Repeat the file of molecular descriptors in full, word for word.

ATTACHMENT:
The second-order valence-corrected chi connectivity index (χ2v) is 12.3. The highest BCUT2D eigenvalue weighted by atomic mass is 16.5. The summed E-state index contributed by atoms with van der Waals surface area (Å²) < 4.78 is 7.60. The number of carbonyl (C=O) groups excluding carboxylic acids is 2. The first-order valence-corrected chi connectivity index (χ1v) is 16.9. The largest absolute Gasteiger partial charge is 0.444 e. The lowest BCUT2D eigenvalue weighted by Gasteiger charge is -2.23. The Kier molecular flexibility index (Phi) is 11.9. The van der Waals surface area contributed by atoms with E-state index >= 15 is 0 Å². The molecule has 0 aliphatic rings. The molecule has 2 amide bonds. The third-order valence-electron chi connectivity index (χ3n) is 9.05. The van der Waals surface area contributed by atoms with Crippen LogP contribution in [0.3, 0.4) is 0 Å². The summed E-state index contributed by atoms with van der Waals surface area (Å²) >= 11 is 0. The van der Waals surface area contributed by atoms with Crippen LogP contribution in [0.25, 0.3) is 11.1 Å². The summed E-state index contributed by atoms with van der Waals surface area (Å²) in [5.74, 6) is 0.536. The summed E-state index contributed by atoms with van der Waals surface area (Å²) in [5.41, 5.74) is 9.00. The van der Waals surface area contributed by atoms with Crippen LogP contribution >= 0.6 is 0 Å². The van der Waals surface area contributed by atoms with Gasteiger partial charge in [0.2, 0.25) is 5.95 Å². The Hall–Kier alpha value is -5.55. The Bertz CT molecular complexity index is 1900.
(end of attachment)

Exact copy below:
The second-order valence-corrected chi connectivity index (χ2v) is 12.3. The highest BCUT2D eigenvalue weighted by atomic mass is 16.5. The summed E-state index contributed by atoms with van der Waals surface area (Å²) < 4.78 is 7.60. The number of carbonyl (C=O) groups excluding carboxylic acids is 2. The first-order valence-corrected chi connectivity index (χ1v) is 16.9. The largest absolute Gasteiger partial charge is 0.444 e. The lowest BCUT2D eigenvalue weighted by Gasteiger charge is -2.23. The Kier molecular flexibility index (Phi) is 11.9. The van der Waals surface area contributed by atoms with E-state index >= 15 is 0 Å². The molecule has 0 aliphatic rings. The molecule has 2 amide bonds. The third-order valence-electron chi connectivity index (χ3n) is 9.05. The van der Waals surface area contributed by atoms with Crippen LogP contribution in [0.3, 0.4) is 0 Å². The summed E-state index contributed by atoms with van der Waals surface area (Å²) >= 11 is 0. The van der Waals surface area contributed by atoms with Crippen LogP contribution in [0.25, 0.3) is 11.1 Å². The summed E-state index contributed by atoms with van der Waals surface area (Å²) in [5.74, 6) is 0.536. The summed E-state index contributed by atoms with van der Waals surface area (Å²) in [5.41, 5.74) is 9.00. The van der Waals surface area contributed by atoms with Crippen LogP contribution >= 0.6 is 0 Å². The van der Waals surface area contributed by atoms with Gasteiger partial charge in [0.2, 0.25) is 5.95 Å². The Hall–Kier alpha value is -5.55. The Bertz CT molecular complexity index is 1900.